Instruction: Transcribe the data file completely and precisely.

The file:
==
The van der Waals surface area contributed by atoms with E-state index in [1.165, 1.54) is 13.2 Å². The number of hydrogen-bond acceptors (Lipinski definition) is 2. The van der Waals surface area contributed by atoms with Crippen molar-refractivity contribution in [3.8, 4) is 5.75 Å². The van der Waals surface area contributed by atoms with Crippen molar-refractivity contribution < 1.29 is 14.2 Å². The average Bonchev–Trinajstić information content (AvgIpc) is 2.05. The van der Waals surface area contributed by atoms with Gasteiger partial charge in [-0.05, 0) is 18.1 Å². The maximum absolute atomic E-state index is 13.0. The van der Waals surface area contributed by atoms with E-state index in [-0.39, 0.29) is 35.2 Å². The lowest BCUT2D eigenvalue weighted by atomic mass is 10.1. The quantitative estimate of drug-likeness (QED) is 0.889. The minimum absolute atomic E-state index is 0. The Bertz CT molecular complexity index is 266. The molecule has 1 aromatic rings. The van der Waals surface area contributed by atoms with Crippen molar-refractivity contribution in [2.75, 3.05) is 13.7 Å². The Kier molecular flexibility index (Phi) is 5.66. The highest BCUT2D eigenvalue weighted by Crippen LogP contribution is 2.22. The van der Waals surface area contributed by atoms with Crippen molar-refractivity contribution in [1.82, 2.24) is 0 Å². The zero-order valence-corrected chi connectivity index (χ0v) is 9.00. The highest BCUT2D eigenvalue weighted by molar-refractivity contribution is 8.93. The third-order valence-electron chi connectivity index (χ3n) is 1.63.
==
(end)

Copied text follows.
The van der Waals surface area contributed by atoms with E-state index in [1.165, 1.54) is 13.2 Å². The number of hydrogen-bond acceptors (Lipinski definition) is 2. The van der Waals surface area contributed by atoms with Crippen molar-refractivity contribution in [3.8, 4) is 5.75 Å². The van der Waals surface area contributed by atoms with Crippen molar-refractivity contribution < 1.29 is 14.2 Å². The average Bonchev–Trinajstić information content (AvgIpc) is 2.05. The van der Waals surface area contributed by atoms with Gasteiger partial charge in [-0.05, 0) is 18.1 Å². The maximum absolute atomic E-state index is 13.0. The van der Waals surface area contributed by atoms with E-state index in [-0.39, 0.29) is 35.2 Å². The lowest BCUT2D eigenvalue weighted by atomic mass is 10.1. The quantitative estimate of drug-likeness (QED) is 0.889. The minimum absolute atomic E-state index is 0. The Bertz CT molecular complexity index is 266. The molecule has 1 aromatic rings. The van der Waals surface area contributed by atoms with Crippen molar-refractivity contribution in [2.75, 3.05) is 13.7 Å². The Kier molecular flexibility index (Phi) is 5.66. The highest BCUT2D eigenvalue weighted by Crippen LogP contribution is 2.22. The van der Waals surface area contributed by atoms with Crippen molar-refractivity contribution in [1.82, 2.24) is 0 Å². The zero-order valence-corrected chi connectivity index (χ0v) is 9.00. The highest BCUT2D eigenvalue weighted by molar-refractivity contribution is 8.93. The third-order valence-electron chi connectivity index (χ3n) is 1.63.